We can show what happens by drawing, first, a series of diagrams based on what we know well -- the motion of the ball as viewed from a *fixed* frame of reference. We know that viewed in a fixed frame the motion of a ball thrown horizontally on a merry-go-round will travel in a straight line at uniform speed. If we view this motion looking down from above the merry-go-round, the ball will be seen moving in a straight line. From that point of view, the merry-go-round will appear to be rotating, and the person on it will move in a circle.

*To be able to truly ignore the effect of gravity on the moving ball, let us suppose we throw the ball not across a merry-go-round, but across a spaceship, far away from all gravitational forces. The spaceship is rotating, so as to produce artificial gravity for its occupants. It is more fun to do spaceship problems than merry-go-round problems anyway. We call these spaceship analysis problems, "Space Tracies."*

Consider, as the first spaceship example, a ball thrown so that from the outside ("above") its direction of throw is directly across the spaceship. Suppose that a movie is made of the motion, with the interval between "frames" of the movie chosen so that, at the speed that the ball is thrown, the ball will reach the other side in exactly four frame intervals. (During each frame interval, the space ship rotates one eighth of the way around.)

The diagrams in the left hand column of the Space Tracies picture at the right, show the five positions of the ball at these intervals, as seen from a fixed position "above" the spaceship. The diagrams show the ball beginning with the original position of the person throwing it to the other side.

The speed of rotation of the spaceship is such that in exactly the same time, the spaceship makes a half turn counter-clockwise, so that just as the ball reaches the opposite side, the person who threw it has rotated around to the same spot and can catch the ball there.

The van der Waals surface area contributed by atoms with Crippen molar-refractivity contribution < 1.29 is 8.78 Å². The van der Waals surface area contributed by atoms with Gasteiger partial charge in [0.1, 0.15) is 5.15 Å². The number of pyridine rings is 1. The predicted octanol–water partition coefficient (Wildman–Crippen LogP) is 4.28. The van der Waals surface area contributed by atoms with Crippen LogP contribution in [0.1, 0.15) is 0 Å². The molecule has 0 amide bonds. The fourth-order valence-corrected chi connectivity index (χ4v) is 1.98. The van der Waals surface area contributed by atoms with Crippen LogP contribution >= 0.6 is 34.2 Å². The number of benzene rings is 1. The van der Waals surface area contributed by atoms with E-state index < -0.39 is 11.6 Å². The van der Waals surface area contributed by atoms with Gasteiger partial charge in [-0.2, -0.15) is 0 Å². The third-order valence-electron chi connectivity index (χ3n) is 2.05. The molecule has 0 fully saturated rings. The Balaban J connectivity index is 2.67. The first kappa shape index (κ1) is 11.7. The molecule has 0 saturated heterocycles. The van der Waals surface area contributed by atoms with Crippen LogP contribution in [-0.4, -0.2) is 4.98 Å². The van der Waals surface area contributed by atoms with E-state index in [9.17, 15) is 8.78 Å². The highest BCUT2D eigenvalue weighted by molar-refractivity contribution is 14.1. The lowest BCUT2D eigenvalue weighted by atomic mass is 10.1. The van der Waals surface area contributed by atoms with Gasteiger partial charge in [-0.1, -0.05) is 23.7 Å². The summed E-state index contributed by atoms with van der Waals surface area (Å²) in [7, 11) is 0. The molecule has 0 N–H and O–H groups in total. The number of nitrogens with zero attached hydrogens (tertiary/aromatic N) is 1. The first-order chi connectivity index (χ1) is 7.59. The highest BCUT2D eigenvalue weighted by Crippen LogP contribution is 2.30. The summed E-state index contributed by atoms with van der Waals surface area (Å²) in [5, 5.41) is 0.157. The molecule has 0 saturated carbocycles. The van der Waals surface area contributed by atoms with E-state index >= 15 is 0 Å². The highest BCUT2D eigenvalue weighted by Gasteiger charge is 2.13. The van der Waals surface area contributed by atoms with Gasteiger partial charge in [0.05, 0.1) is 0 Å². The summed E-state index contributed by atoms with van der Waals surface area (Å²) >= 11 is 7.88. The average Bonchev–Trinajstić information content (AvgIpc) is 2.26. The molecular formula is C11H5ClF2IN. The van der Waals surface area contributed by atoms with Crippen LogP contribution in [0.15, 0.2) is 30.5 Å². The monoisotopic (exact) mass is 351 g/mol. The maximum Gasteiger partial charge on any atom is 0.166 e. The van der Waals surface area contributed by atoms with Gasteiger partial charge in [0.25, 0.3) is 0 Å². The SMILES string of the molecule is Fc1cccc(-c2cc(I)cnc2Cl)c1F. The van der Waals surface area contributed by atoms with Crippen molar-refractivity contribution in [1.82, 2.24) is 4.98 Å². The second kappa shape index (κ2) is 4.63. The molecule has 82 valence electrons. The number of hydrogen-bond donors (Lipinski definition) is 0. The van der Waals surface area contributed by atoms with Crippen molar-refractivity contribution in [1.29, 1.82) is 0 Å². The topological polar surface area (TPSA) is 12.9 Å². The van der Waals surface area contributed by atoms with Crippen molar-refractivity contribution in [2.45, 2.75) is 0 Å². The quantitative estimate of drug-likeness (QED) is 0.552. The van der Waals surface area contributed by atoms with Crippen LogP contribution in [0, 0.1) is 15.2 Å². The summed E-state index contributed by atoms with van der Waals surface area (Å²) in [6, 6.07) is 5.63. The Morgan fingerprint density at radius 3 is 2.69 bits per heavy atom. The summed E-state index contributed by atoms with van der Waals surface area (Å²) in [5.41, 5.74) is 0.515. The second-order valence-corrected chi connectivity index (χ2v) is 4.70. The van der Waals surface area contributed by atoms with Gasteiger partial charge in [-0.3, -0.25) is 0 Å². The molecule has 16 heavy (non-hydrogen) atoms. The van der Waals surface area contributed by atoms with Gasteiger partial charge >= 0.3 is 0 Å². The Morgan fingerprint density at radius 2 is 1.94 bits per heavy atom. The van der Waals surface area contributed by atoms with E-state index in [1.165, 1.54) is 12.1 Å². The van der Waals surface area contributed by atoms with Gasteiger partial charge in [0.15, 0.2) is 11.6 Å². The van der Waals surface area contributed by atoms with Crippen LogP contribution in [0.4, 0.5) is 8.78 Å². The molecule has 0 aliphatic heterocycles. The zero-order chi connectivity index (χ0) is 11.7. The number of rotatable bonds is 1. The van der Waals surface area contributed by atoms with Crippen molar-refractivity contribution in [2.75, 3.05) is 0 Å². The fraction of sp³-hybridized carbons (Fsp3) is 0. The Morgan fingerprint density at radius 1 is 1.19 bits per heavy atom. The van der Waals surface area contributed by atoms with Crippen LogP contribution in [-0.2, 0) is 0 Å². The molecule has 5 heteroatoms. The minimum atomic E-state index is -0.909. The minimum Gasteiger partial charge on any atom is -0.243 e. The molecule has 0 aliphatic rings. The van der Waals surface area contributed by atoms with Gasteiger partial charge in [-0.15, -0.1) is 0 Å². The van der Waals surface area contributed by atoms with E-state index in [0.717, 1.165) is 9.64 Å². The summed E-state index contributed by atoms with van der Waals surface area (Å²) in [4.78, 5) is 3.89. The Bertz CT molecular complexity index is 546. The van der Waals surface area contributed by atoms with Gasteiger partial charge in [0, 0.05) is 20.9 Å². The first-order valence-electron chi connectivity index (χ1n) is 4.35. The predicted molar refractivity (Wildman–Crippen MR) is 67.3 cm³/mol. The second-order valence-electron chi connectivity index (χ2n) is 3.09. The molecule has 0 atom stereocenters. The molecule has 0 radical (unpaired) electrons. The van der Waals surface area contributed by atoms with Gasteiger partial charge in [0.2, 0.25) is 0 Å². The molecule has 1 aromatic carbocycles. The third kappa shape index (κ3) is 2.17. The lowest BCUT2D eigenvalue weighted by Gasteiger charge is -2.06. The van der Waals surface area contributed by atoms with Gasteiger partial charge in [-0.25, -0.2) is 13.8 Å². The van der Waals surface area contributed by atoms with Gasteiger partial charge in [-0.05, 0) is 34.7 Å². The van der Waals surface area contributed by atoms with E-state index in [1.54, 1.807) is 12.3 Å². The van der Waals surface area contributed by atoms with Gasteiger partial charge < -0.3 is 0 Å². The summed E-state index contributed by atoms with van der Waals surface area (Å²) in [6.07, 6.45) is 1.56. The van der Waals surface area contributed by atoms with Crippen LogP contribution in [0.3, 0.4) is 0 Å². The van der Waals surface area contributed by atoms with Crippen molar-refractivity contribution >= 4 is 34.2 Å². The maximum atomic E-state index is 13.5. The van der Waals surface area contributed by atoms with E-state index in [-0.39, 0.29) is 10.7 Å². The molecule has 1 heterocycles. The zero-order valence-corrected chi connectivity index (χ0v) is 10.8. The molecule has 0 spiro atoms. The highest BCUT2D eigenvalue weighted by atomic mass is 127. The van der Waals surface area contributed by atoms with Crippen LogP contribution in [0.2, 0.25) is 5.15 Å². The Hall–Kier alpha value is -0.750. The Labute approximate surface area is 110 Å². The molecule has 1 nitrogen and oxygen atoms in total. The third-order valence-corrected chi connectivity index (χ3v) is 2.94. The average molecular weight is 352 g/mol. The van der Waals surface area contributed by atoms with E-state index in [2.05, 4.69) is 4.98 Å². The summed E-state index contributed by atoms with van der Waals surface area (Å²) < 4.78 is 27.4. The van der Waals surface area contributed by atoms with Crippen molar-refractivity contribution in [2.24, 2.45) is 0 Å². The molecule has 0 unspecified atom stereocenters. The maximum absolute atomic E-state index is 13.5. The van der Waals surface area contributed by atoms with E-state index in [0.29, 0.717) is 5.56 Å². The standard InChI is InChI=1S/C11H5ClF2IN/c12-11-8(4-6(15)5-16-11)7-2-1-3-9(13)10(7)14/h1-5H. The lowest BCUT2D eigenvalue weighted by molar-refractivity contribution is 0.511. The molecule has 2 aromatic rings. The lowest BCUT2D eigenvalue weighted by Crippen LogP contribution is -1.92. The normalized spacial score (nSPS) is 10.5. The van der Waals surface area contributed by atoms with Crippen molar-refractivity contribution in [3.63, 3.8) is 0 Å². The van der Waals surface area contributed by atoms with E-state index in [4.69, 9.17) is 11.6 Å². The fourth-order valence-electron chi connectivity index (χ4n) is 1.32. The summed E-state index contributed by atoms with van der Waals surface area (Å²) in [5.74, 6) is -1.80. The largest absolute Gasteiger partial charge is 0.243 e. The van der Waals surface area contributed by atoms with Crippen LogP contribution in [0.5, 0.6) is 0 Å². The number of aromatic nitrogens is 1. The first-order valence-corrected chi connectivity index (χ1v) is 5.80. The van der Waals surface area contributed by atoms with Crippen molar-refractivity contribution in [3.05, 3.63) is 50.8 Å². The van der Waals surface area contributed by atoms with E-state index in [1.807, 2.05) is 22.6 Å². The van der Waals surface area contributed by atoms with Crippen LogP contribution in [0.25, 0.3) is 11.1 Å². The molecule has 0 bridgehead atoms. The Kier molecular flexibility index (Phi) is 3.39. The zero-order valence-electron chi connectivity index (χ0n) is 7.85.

To show what this looks like to the person in the spaceship, each diagram of the left column is rotated the corresponding number of eighths of a complete circle, and the result is shown in the right column.

To keep the person's position fixed, the diagram at the left must in each case be rotated in the direction opposite to the rotation of the spaceship the correct number of eighths of a complete rotation. The rotated diagrams leave the person always in the original position, the position that seems to her as her "fixed" position (in the rotating spaceship).

In the rotated diagrams, we see the motion of the ball as it appears to the person, who is fixed at one location in the space ship.

In the *composite* of the five pictures on the right one can see that, in a frame fixed in the rotating spaceship, the path of the ball, in the absence of all forces on it, is not a straight line, but a nearly circular path. This is because the motion is viewed in a *non-inertial* frame of reference. (Note, she must throw the ball to her left to accomplish this - see arrow.)

* On to* **Life in a non-inertial frame (4)**

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